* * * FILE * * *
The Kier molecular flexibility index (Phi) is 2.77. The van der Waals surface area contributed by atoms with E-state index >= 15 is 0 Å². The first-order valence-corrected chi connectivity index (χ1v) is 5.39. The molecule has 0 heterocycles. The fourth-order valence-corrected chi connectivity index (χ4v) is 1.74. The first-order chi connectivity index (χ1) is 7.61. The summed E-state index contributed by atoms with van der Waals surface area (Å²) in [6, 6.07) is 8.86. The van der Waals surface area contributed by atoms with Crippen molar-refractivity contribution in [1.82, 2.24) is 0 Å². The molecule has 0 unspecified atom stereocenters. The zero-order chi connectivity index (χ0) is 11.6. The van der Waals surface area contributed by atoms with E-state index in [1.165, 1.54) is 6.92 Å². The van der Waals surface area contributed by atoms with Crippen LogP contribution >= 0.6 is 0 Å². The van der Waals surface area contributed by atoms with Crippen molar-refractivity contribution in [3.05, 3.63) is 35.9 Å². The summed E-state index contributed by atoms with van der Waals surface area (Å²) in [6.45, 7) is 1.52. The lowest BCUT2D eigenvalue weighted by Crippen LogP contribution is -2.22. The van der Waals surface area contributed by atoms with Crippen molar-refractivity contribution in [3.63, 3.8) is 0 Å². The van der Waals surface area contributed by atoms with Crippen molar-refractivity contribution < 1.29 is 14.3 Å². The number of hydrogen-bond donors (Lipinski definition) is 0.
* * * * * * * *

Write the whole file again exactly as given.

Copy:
The Kier molecular flexibility index (Phi) is 2.77. The van der Waals surface area contributed by atoms with E-state index >= 15 is 0 Å². The first-order valence-corrected chi connectivity index (χ1v) is 5.39. The molecule has 0 heterocycles. The fourth-order valence-corrected chi connectivity index (χ4v) is 1.74. The first-order chi connectivity index (χ1) is 7.61. The summed E-state index contributed by atoms with van der Waals surface area (Å²) in [6, 6.07) is 8.86. The van der Waals surface area contributed by atoms with Crippen molar-refractivity contribution in [1.82, 2.24) is 0 Å². The molecule has 0 unspecified atom stereocenters. The zero-order chi connectivity index (χ0) is 11.6. The van der Waals surface area contributed by atoms with E-state index in [1.165, 1.54) is 6.92 Å². The van der Waals surface area contributed by atoms with Crippen LogP contribution >= 0.6 is 0 Å². The van der Waals surface area contributed by atoms with Crippen molar-refractivity contribution in [3.05, 3.63) is 35.9 Å². The summed E-state index contributed by atoms with van der Waals surface area (Å²) in [6.45, 7) is 1.52. The lowest BCUT2D eigenvalue weighted by Crippen LogP contribution is -2.22. The van der Waals surface area contributed by atoms with Crippen molar-refractivity contribution in [3.63, 3.8) is 0 Å². The van der Waals surface area contributed by atoms with Crippen molar-refractivity contribution < 1.29 is 14.3 Å². The number of hydrogen-bond donors (Lipinski definition) is 0.